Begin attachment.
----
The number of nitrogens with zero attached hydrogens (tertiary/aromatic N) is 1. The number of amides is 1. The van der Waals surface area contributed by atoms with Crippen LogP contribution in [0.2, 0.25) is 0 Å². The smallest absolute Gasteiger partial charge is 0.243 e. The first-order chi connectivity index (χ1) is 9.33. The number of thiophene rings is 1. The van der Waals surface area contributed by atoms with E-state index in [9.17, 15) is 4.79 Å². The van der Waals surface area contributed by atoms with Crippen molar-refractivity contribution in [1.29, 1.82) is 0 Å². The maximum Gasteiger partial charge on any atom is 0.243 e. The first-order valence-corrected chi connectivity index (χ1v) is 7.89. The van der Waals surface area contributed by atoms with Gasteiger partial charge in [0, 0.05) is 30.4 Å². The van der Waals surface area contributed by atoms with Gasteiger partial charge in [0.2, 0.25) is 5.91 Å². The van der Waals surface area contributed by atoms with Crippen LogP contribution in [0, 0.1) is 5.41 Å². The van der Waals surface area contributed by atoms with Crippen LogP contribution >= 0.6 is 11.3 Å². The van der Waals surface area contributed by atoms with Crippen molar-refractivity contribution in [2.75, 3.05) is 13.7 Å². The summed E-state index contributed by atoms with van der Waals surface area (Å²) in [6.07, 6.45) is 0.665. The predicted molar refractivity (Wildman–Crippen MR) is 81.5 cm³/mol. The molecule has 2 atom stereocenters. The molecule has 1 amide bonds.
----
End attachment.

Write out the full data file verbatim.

The number of nitrogens with zero attached hydrogens (tertiary/aromatic N) is 1. The number of amides is 1. The van der Waals surface area contributed by atoms with Crippen LogP contribution in [0.2, 0.25) is 0 Å². The smallest absolute Gasteiger partial charge is 0.243 e. The first-order chi connectivity index (χ1) is 9.33. The number of thiophene rings is 1. The van der Waals surface area contributed by atoms with E-state index in [9.17, 15) is 4.79 Å². The van der Waals surface area contributed by atoms with Crippen molar-refractivity contribution in [1.29, 1.82) is 0 Å². The maximum Gasteiger partial charge on any atom is 0.243 e. The first-order valence-corrected chi connectivity index (χ1v) is 7.89. The van der Waals surface area contributed by atoms with Gasteiger partial charge in [0, 0.05) is 30.4 Å². The van der Waals surface area contributed by atoms with Gasteiger partial charge in [0.2, 0.25) is 5.91 Å². The van der Waals surface area contributed by atoms with Crippen LogP contribution in [0, 0.1) is 5.41 Å². The van der Waals surface area contributed by atoms with Crippen LogP contribution >= 0.6 is 11.3 Å². The van der Waals surface area contributed by atoms with Crippen molar-refractivity contribution in [2.75, 3.05) is 13.7 Å². The summed E-state index contributed by atoms with van der Waals surface area (Å²) in [6.07, 6.45) is 0.665. The predicted molar refractivity (Wildman–Crippen MR) is 81.5 cm³/mol. The molecule has 2 atom stereocenters. The molecule has 1 amide bonds.